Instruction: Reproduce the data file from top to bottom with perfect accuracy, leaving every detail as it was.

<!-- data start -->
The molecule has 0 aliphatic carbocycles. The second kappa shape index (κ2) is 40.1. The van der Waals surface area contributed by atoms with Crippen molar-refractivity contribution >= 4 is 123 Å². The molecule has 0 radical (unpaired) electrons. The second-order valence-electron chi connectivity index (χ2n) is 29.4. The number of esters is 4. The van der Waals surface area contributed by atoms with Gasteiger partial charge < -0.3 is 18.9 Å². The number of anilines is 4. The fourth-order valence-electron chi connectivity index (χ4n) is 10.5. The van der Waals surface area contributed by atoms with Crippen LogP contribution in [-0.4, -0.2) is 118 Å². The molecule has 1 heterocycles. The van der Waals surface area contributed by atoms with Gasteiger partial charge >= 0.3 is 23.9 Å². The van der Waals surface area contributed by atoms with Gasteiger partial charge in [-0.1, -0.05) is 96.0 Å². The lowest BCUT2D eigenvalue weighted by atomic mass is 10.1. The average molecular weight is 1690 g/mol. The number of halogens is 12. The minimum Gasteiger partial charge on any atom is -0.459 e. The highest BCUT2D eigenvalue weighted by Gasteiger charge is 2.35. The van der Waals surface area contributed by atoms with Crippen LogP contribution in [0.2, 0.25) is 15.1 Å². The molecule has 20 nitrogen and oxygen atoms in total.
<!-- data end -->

The molecule has 0 aliphatic carbocycles. The second kappa shape index (κ2) is 40.1. The van der Waals surface area contributed by atoms with Crippen molar-refractivity contribution >= 4 is 123 Å². The molecule has 0 radical (unpaired) electrons. The second-order valence-electron chi connectivity index (χ2n) is 29.4. The number of esters is 4. The van der Waals surface area contributed by atoms with Gasteiger partial charge < -0.3 is 18.9 Å². The number of anilines is 4. The fourth-order valence-electron chi connectivity index (χ4n) is 10.5. The van der Waals surface area contributed by atoms with Crippen LogP contribution in [-0.4, -0.2) is 118 Å². The molecule has 1 heterocycles. The van der Waals surface area contributed by atoms with Gasteiger partial charge >= 0.3 is 23.9 Å². The van der Waals surface area contributed by atoms with Gasteiger partial charge in [-0.1, -0.05) is 96.0 Å². The lowest BCUT2D eigenvalue weighted by atomic mass is 10.1. The average molecular weight is 1690 g/mol. The number of halogens is 12. The minimum Gasteiger partial charge on any atom is -0.459 e. The highest BCUT2D eigenvalue weighted by Gasteiger charge is 2.35. The van der Waals surface area contributed by atoms with Crippen LogP contribution in [0.2, 0.25) is 15.1 Å². The molecule has 20 nitrogen and oxygen atoms in total.